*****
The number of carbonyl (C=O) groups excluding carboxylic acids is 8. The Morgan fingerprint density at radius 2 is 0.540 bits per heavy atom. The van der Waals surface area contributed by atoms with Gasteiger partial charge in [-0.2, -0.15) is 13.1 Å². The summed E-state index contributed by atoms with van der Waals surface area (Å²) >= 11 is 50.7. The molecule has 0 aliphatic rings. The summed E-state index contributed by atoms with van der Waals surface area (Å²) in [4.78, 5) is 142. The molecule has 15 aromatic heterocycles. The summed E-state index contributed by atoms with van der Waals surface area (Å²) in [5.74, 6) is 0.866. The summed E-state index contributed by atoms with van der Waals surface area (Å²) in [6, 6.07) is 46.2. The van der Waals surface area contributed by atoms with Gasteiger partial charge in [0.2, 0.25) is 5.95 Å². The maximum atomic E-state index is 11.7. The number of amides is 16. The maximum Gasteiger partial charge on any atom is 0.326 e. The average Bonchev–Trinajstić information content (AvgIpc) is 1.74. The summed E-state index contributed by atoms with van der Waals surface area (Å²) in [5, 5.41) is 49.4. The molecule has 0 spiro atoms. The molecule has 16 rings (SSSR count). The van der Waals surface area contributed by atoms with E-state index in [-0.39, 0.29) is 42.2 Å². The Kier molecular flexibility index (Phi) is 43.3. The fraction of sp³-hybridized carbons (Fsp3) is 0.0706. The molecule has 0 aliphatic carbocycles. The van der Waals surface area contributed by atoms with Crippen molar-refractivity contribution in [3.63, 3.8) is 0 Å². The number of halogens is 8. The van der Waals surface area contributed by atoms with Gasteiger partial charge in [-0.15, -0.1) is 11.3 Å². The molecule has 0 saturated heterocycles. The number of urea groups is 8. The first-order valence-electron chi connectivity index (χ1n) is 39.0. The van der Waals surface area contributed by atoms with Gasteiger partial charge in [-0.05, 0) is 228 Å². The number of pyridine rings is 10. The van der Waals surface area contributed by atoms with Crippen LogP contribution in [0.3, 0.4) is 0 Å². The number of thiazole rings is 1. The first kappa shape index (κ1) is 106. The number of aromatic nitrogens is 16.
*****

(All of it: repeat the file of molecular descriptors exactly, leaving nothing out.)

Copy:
The number of carbonyl (C=O) groups excluding carboxylic acids is 8. The Morgan fingerprint density at radius 2 is 0.540 bits per heavy atom. The van der Waals surface area contributed by atoms with Gasteiger partial charge in [-0.2, -0.15) is 13.1 Å². The summed E-state index contributed by atoms with van der Waals surface area (Å²) >= 11 is 50.7. The molecule has 0 aliphatic rings. The summed E-state index contributed by atoms with van der Waals surface area (Å²) in [4.78, 5) is 142. The molecule has 15 aromatic heterocycles. The summed E-state index contributed by atoms with van der Waals surface area (Å²) in [5.74, 6) is 0.866. The summed E-state index contributed by atoms with van der Waals surface area (Å²) in [6, 6.07) is 46.2. The van der Waals surface area contributed by atoms with Gasteiger partial charge in [0.2, 0.25) is 5.95 Å². The maximum atomic E-state index is 11.7. The number of amides is 16. The maximum Gasteiger partial charge on any atom is 0.326 e. The average Bonchev–Trinajstić information content (AvgIpc) is 1.74. The summed E-state index contributed by atoms with van der Waals surface area (Å²) in [5, 5.41) is 49.4. The molecule has 0 spiro atoms. The molecule has 16 rings (SSSR count). The van der Waals surface area contributed by atoms with E-state index in [-0.39, 0.29) is 42.2 Å². The Kier molecular flexibility index (Phi) is 43.3. The fraction of sp³-hybridized carbons (Fsp3) is 0.0706. The molecule has 0 aliphatic carbocycles. The van der Waals surface area contributed by atoms with Crippen molar-refractivity contribution in [3.63, 3.8) is 0 Å². The number of halogens is 8. The van der Waals surface area contributed by atoms with Gasteiger partial charge in [-0.15, -0.1) is 11.3 Å². The molecule has 0 saturated heterocycles. The number of urea groups is 8. The first-order valence-electron chi connectivity index (χ1n) is 39.0. The van der Waals surface area contributed by atoms with Gasteiger partial charge in [-0.05, 0) is 228 Å². The number of pyridine rings is 10. The van der Waals surface area contributed by atoms with Crippen LogP contribution in [0.3, 0.4) is 0 Å². The number of thiazole rings is 1. The first kappa shape index (κ1) is 106. The number of aromatic nitrogens is 16.